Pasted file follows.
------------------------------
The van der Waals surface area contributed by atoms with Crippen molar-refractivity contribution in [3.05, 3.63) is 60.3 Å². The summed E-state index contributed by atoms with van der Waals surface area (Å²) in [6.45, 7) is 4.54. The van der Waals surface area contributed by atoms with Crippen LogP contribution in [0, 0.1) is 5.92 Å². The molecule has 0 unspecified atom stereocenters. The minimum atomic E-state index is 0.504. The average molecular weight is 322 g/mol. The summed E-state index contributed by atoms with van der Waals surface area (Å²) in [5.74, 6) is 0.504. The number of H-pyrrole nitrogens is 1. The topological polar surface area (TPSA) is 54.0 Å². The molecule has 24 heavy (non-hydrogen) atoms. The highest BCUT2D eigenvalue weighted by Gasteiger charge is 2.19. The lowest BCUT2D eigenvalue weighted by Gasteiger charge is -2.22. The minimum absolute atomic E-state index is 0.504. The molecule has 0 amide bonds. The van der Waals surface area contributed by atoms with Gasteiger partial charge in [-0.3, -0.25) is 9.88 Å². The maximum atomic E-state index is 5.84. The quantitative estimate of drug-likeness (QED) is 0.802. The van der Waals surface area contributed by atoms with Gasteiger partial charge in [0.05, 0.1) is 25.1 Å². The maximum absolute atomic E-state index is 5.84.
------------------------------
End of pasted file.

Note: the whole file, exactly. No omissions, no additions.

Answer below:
The van der Waals surface area contributed by atoms with Crippen molar-refractivity contribution in [3.05, 3.63) is 60.3 Å². The summed E-state index contributed by atoms with van der Waals surface area (Å²) in [6.45, 7) is 4.54. The van der Waals surface area contributed by atoms with Crippen LogP contribution in [0, 0.1) is 5.92 Å². The molecule has 0 unspecified atom stereocenters. The minimum atomic E-state index is 0.504. The average molecular weight is 322 g/mol. The summed E-state index contributed by atoms with van der Waals surface area (Å²) in [5.74, 6) is 0.504. The number of H-pyrrole nitrogens is 1. The topological polar surface area (TPSA) is 54.0 Å². The molecule has 24 heavy (non-hydrogen) atoms. The highest BCUT2D eigenvalue weighted by Gasteiger charge is 2.19. The lowest BCUT2D eigenvalue weighted by Gasteiger charge is -2.22. The minimum absolute atomic E-state index is 0.504. The molecule has 0 amide bonds. The van der Waals surface area contributed by atoms with Gasteiger partial charge in [-0.3, -0.25) is 9.88 Å². The maximum atomic E-state index is 5.84. The quantitative estimate of drug-likeness (QED) is 0.802. The van der Waals surface area contributed by atoms with Gasteiger partial charge in [0.05, 0.1) is 25.1 Å². The maximum absolute atomic E-state index is 5.84.